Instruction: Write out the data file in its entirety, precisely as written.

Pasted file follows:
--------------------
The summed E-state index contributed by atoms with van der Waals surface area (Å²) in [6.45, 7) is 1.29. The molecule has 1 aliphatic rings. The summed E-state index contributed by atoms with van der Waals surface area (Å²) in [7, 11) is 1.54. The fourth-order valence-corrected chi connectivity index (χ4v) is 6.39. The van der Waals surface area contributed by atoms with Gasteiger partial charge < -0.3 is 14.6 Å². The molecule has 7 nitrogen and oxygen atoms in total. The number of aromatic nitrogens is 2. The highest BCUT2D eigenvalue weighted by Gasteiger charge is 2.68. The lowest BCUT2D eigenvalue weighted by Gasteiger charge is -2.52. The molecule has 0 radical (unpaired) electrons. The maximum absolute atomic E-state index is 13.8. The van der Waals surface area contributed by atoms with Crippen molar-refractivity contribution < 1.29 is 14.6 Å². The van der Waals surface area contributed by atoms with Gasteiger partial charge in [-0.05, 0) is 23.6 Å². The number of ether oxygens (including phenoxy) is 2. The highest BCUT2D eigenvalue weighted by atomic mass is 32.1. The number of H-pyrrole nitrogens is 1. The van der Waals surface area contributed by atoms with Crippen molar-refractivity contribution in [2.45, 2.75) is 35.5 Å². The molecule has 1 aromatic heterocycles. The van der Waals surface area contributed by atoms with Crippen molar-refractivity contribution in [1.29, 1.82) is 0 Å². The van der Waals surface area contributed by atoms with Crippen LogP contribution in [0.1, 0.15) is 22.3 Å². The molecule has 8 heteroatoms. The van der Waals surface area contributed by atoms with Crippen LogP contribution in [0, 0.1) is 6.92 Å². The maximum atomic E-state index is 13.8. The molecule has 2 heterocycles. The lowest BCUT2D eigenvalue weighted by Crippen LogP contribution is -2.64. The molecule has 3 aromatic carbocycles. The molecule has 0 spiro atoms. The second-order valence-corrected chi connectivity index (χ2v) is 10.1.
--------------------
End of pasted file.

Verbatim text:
The summed E-state index contributed by atoms with van der Waals surface area (Å²) in [6.45, 7) is 1.29. The molecule has 1 aliphatic rings. The summed E-state index contributed by atoms with van der Waals surface area (Å²) in [7, 11) is 1.54. The fourth-order valence-corrected chi connectivity index (χ4v) is 6.39. The van der Waals surface area contributed by atoms with Gasteiger partial charge < -0.3 is 14.6 Å². The molecule has 7 nitrogen and oxygen atoms in total. The number of aromatic nitrogens is 2. The highest BCUT2D eigenvalue weighted by Gasteiger charge is 2.68. The lowest BCUT2D eigenvalue weighted by Gasteiger charge is -2.52. The molecule has 0 radical (unpaired) electrons. The maximum absolute atomic E-state index is 13.8. The van der Waals surface area contributed by atoms with Crippen molar-refractivity contribution < 1.29 is 14.6 Å². The van der Waals surface area contributed by atoms with Gasteiger partial charge in [-0.05, 0) is 23.6 Å². The number of ether oxygens (including phenoxy) is 2. The highest BCUT2D eigenvalue weighted by atomic mass is 32.1. The number of H-pyrrole nitrogens is 1. The van der Waals surface area contributed by atoms with Crippen molar-refractivity contribution in [2.45, 2.75) is 35.5 Å². The molecule has 1 aromatic heterocycles. The van der Waals surface area contributed by atoms with Crippen molar-refractivity contribution in [1.29, 1.82) is 0 Å². The van der Waals surface area contributed by atoms with Crippen LogP contribution in [0.1, 0.15) is 22.3 Å². The molecule has 8 heteroatoms. The van der Waals surface area contributed by atoms with Crippen LogP contribution in [0, 0.1) is 6.92 Å². The maximum atomic E-state index is 13.8. The molecule has 2 heterocycles. The lowest BCUT2D eigenvalue weighted by Crippen LogP contribution is -2.64. The molecule has 3 aromatic carbocycles. The molecule has 0 spiro atoms. The second-order valence-corrected chi connectivity index (χ2v) is 10.1.